This site is an educational service brought to you by BioMarin. No gene therapies for haemophilia A or B have been approved for use or determined to be safe or effective.

What are the goals
of gene therapy research?

We typically take medicine to help us feel better, whether physically or mentally. In the case of gene therapy, clinical trials are underway to determine the risk and if, for some people, gene therapy could reduce or eliminate the need for ongoing treatment and the burdens of chronic disease. It’s important to remember that the long-term effects of gene therapy, including duration of effect, are also being studied and have not yet been determined.

SO, WHAT DO WE HOPE FOR FROM GENE THERAPY RESEARCH?

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Genes are the instructions for the body

Gene therapy aims to address specific mutations in an individual’s genetic instructions, allowing the body to produce the proteins it needs.

INTRODUCING FUNCTIONAL GENES

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One goal of gene therapy being investigated is to introduce functioning genes into the body to try to target the mutations responsible for genetic conditions.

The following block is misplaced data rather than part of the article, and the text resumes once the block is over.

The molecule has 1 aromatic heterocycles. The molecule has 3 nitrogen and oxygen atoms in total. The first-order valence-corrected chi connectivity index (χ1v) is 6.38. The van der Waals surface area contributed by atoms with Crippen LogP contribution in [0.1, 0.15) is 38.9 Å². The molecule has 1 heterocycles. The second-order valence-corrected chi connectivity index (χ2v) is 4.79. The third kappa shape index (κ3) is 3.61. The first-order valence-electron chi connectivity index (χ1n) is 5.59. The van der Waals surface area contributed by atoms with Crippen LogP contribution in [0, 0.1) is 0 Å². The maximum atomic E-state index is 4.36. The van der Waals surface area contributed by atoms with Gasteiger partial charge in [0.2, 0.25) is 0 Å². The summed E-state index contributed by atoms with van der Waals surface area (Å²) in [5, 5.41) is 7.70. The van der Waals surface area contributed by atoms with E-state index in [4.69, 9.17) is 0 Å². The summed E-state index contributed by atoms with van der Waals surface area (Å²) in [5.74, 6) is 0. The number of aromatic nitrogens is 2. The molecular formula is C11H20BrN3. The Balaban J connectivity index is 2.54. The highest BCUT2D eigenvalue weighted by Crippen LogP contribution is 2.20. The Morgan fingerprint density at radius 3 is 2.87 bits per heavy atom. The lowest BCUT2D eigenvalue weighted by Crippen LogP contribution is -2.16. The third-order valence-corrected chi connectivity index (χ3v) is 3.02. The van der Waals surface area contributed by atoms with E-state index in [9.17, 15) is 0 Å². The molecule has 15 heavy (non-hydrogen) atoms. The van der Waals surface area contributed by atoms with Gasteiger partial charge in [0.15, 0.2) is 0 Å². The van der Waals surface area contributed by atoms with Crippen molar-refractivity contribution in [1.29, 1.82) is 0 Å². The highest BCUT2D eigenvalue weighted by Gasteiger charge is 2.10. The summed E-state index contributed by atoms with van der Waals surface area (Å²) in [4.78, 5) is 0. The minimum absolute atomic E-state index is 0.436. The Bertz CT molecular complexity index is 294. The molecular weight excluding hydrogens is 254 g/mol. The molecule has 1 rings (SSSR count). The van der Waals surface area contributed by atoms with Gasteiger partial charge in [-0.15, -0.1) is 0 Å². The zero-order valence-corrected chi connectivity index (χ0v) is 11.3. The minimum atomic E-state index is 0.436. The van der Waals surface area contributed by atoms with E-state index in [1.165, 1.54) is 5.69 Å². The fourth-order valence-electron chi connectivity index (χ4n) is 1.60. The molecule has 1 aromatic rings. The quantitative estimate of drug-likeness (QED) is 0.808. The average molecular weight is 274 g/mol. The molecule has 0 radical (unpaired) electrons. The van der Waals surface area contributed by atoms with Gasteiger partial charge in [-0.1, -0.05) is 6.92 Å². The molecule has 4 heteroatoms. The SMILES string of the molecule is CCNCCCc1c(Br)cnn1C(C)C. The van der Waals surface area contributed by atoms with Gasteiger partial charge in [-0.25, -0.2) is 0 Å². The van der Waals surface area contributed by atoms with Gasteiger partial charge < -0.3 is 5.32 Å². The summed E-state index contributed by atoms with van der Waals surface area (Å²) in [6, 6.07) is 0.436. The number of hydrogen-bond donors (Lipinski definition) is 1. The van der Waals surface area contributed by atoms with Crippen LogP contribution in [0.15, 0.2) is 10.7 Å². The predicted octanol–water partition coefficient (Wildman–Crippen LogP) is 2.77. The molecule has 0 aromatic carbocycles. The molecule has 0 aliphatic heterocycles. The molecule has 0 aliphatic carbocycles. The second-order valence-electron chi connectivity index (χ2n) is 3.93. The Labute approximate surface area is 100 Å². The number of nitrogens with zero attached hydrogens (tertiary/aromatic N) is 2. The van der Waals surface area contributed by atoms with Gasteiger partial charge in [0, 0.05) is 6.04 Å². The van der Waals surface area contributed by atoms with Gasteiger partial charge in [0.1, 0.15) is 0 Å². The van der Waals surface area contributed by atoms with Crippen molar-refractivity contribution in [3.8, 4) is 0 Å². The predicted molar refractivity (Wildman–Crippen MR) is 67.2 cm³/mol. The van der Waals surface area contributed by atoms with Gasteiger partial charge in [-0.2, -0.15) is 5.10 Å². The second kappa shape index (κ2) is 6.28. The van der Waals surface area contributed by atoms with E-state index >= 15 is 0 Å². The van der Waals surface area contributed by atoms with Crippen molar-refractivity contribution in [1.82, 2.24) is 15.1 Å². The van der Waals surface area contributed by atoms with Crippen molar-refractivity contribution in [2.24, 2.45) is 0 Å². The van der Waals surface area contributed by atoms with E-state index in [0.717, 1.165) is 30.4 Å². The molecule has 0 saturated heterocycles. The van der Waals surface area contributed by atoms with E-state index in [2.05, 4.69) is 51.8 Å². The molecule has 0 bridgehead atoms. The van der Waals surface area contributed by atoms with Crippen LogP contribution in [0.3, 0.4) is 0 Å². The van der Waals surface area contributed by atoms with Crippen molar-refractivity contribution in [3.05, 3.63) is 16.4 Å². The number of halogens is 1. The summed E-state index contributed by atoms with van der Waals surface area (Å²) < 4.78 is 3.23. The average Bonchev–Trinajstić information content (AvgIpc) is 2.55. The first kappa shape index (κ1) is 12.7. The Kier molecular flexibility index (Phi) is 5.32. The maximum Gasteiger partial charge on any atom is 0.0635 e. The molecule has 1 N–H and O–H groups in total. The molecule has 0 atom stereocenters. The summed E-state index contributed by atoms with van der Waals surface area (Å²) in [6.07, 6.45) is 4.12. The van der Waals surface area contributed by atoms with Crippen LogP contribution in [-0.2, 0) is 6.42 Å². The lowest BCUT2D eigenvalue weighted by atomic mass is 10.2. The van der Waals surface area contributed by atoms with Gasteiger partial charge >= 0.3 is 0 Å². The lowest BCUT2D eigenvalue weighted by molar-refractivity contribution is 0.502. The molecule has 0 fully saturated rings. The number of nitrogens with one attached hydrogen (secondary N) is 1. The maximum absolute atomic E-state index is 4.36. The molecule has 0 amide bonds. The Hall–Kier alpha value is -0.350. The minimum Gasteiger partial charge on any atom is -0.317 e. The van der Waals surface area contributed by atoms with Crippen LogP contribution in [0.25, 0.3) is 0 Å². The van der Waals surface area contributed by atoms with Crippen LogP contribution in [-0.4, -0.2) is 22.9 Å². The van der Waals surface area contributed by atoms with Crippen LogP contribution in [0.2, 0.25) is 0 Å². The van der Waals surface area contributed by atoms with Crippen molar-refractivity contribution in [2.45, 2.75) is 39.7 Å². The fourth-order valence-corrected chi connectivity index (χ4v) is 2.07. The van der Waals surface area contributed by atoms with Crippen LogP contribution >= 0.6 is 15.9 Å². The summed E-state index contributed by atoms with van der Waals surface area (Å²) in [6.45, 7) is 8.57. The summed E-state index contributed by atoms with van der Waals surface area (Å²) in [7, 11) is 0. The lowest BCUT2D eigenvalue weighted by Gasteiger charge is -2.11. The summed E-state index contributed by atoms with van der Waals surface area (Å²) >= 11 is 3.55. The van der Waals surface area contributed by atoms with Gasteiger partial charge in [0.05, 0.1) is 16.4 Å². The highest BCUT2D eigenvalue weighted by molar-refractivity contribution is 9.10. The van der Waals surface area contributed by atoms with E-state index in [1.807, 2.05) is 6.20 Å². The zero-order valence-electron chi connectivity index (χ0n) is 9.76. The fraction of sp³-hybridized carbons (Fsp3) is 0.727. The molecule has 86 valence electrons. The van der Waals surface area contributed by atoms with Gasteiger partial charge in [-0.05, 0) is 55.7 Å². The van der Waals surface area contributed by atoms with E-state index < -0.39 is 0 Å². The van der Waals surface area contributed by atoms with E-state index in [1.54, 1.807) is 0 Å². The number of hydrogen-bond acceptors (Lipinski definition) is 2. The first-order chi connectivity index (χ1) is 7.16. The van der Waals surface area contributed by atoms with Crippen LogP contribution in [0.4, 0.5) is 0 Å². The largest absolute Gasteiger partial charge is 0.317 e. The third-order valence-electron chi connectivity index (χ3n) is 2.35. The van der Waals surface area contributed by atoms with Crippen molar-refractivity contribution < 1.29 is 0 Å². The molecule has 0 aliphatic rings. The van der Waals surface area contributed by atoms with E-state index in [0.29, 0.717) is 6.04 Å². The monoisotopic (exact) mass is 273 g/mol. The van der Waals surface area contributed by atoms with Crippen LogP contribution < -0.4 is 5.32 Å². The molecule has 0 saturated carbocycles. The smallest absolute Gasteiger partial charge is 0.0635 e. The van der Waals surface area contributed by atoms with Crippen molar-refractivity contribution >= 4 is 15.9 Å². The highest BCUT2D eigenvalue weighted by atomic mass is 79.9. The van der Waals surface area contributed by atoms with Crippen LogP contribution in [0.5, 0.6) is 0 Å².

PRODUCING PROTEIN

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Also being researched is a way for the new, functional gene to help the body produce the protein needed to function properly. For example, in haemophilia A or B, the goal is to allow the body to produce factor VIII or factor IX, respectively, on its own.

POTENTIALLY REDUCING THE NEED FOR TREATMENT

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Research is ongoing to determine if gene therapy can help the body produce the proteins it needs. This may lead to less reliance on currently available medication.

POTENTIALLY ELIMINATING OR REDUCING SYMPTOMS

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Clinical trials are evaluating whether gene therapy could eliminate or reduce routine disease management. This in turn could possibly lessen the physical, mental and emotional burden of a disease. Although gene therapy may not be able to address pre-existing damage, it may be able to mitigate progression of any existing damage.

All of these goals, as well as the risks, are currently being evaluated in clinical trials in humans.

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